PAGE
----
Google, Italy's Luce Archives Plan to Digitalize More Than 100,000 Films (Video)
ROME – U.S. Internet giant Google and Cinecitta Luce, Italy’s largest film archive, unveiled an ambitious collaboration project Thursday, aiming to digitalize all of Luce’s more than 100,000 films and 3 million photos and making them available cost free.
Around 30,000 of the films, which date back to the 1920s, are already available on a special channel created by YouTube, which is a Google subsidiary. Even though the initiative was not unveiled until Thursday, officials said the channel has been attracting an average of 50,000 hits per day over the previous ten days, a level sure to rise in the wake of the official announcement.
Google said it is making the archives available to the public free of charge, while Luce is granting access to its massive collections without cost, though the agreement between the two companies funnels some of the revenue from advertising tied to visits to the special channel to Cinecitta.
The Cinecitta film studios and the Luce archives date back to 1927, when they were created by Italy’s then leader Benito Mussolini, who used them as a propaganda tool. Luce is still known for having the world’s largest collection of films and images of Mussolini, and it is also rich in videos from the Vatican, the 1960 Olymics in Rome, and sceners from generations of every-day life in Rome. Cinecitta, meanwhile, has been home to hundreds of classic films, ranging from Federico Fellini’s La Dolce Vita, Joseph Mankiewicz’s Cleopatra, and William Wyler’s Ben-Hur to more recent productions like Martin Scorcese’s Gangs of New York and The Life Aquatic from Wes Anderson.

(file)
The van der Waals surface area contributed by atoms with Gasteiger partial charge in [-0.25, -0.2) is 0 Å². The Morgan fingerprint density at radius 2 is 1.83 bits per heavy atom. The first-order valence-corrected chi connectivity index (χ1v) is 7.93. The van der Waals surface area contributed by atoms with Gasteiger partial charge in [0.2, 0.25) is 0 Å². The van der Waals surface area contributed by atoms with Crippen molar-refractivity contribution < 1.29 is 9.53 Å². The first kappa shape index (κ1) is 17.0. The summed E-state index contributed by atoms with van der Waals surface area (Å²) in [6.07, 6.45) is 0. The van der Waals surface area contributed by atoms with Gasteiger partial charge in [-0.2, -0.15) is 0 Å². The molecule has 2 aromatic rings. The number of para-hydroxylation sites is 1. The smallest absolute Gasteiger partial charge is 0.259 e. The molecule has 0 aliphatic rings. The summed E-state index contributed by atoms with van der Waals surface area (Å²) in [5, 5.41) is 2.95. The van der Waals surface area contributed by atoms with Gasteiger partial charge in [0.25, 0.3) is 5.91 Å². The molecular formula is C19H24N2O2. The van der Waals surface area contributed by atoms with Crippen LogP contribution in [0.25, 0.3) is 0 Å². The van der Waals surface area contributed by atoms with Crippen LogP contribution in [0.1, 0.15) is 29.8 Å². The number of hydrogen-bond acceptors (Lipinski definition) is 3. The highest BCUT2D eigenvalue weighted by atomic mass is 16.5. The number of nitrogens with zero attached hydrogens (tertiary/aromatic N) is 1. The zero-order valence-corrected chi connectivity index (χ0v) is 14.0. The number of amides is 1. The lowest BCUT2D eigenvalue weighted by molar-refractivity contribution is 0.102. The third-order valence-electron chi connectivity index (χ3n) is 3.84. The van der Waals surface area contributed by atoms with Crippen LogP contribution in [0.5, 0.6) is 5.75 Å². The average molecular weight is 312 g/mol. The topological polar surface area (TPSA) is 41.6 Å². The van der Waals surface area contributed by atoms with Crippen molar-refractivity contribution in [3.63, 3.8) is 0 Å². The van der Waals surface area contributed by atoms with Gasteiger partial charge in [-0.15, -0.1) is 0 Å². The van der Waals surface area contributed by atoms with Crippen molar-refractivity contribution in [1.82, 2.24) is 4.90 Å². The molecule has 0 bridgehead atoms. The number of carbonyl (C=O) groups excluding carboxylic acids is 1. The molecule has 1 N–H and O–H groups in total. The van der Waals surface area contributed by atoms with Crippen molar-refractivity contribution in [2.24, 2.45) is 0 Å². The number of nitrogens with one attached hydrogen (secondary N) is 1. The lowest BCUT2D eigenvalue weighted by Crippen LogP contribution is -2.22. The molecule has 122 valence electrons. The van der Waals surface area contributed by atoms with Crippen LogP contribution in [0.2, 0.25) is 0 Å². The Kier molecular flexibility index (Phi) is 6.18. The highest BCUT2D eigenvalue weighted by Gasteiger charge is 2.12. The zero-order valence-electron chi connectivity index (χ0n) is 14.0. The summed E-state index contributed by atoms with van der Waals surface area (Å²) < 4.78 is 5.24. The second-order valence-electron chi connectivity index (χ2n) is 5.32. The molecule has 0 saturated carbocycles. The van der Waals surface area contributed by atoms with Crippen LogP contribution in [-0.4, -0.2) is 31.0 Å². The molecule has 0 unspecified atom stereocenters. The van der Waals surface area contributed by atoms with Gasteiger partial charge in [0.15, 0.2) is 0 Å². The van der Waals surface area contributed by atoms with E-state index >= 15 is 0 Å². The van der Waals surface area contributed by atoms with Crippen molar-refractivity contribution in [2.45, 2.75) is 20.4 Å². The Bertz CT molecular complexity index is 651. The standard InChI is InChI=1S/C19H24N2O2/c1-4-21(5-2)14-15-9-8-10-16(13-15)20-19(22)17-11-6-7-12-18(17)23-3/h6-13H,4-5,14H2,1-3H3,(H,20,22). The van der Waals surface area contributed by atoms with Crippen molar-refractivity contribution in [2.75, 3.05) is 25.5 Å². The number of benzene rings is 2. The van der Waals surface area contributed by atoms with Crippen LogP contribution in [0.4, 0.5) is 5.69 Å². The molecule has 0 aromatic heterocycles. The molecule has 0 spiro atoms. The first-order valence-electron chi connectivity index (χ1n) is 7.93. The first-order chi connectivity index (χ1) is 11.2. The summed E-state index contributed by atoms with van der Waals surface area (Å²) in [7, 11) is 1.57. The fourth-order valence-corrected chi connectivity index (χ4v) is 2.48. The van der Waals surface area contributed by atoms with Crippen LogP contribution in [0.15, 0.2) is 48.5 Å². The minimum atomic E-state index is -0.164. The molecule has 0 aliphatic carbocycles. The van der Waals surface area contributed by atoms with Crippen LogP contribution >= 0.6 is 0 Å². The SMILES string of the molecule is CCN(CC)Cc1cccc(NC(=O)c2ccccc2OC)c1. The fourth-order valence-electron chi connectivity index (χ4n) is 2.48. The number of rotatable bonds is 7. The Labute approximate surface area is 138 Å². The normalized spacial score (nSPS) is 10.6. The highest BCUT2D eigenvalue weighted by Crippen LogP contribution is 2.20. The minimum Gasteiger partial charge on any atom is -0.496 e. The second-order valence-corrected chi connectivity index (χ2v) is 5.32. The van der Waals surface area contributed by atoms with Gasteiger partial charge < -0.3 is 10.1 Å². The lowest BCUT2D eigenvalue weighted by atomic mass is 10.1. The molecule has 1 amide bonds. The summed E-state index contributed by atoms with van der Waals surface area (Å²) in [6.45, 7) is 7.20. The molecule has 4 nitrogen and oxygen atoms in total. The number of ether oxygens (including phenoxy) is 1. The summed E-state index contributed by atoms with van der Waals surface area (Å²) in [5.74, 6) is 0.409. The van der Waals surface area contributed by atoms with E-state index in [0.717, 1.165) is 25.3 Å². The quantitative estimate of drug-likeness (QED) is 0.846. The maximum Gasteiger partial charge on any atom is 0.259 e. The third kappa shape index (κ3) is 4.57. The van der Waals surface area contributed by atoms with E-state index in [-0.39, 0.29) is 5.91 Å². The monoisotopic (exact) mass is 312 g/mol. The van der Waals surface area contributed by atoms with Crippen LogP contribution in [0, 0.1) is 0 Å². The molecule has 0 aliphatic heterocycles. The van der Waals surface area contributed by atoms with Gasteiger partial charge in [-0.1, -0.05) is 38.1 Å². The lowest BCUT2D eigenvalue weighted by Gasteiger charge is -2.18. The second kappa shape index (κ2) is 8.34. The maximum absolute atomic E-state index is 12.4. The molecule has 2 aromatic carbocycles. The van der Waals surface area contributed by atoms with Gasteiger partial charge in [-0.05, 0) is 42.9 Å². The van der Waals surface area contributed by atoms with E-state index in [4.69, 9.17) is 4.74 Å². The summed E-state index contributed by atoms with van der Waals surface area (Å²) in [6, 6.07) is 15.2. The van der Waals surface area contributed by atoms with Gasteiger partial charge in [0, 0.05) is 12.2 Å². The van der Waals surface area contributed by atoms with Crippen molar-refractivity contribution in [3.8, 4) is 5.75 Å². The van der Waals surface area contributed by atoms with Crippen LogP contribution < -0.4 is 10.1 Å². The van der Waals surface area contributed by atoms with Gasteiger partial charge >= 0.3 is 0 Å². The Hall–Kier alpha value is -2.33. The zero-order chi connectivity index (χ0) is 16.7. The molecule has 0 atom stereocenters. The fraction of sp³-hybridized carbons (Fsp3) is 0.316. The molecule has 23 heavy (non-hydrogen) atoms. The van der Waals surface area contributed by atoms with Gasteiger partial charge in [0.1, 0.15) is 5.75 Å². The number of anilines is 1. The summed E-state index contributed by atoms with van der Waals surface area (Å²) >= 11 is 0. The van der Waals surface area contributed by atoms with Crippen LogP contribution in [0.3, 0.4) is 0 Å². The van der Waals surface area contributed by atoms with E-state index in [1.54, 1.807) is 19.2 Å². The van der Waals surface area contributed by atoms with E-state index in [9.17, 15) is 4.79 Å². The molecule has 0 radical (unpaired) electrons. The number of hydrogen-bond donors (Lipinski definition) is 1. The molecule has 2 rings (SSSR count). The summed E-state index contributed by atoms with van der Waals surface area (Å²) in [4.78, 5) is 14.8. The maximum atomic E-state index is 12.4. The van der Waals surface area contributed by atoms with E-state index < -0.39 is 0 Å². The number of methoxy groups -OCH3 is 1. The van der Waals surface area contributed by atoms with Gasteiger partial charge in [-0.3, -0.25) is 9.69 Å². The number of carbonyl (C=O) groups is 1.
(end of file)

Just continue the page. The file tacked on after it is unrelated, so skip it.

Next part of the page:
According to Carlo d’Asaro Biondo, president of operations at Google for Southern and Eastern Europe, the Middle East and Africa, and Cinecitta Luce President Rodrigo Cipriani, the agreement will not only make the archives more widely available, it will represent a revenue stream for Cinecitta Luce and will help protect the films from piracy.
“I think this is a wonderful example of how it is possible to make culture available to more people,” Cipriani said at a media briefing.